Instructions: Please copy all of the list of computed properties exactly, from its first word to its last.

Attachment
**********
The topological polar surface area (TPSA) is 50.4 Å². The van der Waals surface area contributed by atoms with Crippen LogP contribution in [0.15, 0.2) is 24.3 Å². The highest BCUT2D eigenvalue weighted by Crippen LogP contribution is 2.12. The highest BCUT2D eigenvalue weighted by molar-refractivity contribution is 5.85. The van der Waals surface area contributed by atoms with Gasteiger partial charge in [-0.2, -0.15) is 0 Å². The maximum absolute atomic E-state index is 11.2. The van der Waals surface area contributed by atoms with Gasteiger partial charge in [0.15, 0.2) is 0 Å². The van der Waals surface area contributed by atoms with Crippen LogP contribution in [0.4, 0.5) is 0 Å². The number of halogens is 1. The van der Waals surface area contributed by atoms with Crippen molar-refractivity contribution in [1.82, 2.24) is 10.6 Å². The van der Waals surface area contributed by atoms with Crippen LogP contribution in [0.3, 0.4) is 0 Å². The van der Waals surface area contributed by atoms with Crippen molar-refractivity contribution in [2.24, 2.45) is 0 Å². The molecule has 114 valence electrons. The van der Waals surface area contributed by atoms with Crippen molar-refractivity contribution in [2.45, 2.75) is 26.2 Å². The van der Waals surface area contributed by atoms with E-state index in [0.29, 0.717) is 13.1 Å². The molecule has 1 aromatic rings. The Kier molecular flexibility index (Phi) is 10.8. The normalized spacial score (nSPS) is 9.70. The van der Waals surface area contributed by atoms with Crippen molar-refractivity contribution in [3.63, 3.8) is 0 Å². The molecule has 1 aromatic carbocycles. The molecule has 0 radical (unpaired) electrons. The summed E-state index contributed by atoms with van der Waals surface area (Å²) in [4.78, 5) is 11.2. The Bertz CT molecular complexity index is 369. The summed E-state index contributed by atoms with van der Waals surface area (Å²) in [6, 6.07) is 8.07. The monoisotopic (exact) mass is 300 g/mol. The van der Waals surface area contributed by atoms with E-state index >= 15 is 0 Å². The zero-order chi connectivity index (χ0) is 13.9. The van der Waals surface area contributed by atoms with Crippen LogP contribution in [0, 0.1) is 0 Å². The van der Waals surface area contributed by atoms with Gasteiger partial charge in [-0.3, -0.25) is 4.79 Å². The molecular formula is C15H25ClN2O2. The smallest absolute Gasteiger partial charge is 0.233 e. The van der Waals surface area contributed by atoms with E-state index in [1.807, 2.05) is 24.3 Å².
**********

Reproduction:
The topological polar surface area (TPSA) is 50.4 Å². The van der Waals surface area contributed by atoms with Crippen LogP contribution in [0.15, 0.2) is 24.3 Å². The highest BCUT2D eigenvalue weighted by Crippen LogP contribution is 2.12. The highest BCUT2D eigenvalue weighted by molar-refractivity contribution is 5.85. The van der Waals surface area contributed by atoms with Gasteiger partial charge in [-0.2, -0.15) is 0 Å². The maximum absolute atomic E-state index is 11.2. The van der Waals surface area contributed by atoms with Gasteiger partial charge in [0.15, 0.2) is 0 Å². The van der Waals surface area contributed by atoms with Crippen LogP contribution in [0.4, 0.5) is 0 Å². The number of halogens is 1. The van der Waals surface area contributed by atoms with Crippen molar-refractivity contribution in [1.82, 2.24) is 10.6 Å². The van der Waals surface area contributed by atoms with Crippen LogP contribution in [0.3, 0.4) is 0 Å². The van der Waals surface area contributed by atoms with Crippen molar-refractivity contribution in [2.24, 2.45) is 0 Å². The molecule has 114 valence electrons. The van der Waals surface area contributed by atoms with Crippen molar-refractivity contribution in [2.45, 2.75) is 26.2 Å². The van der Waals surface area contributed by atoms with E-state index in [0.29, 0.717) is 13.1 Å². The molecule has 1 aromatic rings. The Kier molecular flexibility index (Phi) is 10.8. The normalized spacial score (nSPS) is 9.70. The van der Waals surface area contributed by atoms with Crippen molar-refractivity contribution in [3.63, 3.8) is 0 Å². The molecule has 1 aromatic carbocycles. The molecule has 0 radical (unpaired) electrons. The summed E-state index contributed by atoms with van der Waals surface area (Å²) in [4.78, 5) is 11.2. The Bertz CT molecular complexity index is 369. The summed E-state index contributed by atoms with van der Waals surface area (Å²) in [6, 6.07) is 8.07. The monoisotopic (exact) mass is 300 g/mol. The van der Waals surface area contributed by atoms with E-state index >= 15 is 0 Å². The zero-order chi connectivity index (χ0) is 13.9. The van der Waals surface area contributed by atoms with Crippen LogP contribution in [0, 0.1) is 0 Å². The van der Waals surface area contributed by atoms with Gasteiger partial charge in [-0.3, -0.25) is 4.79 Å². The molecular formula is C15H25ClN2O2. The smallest absolute Gasteiger partial charge is 0.233 e. The van der Waals surface area contributed by atoms with E-state index in [1.807, 2.05) is 24.3 Å².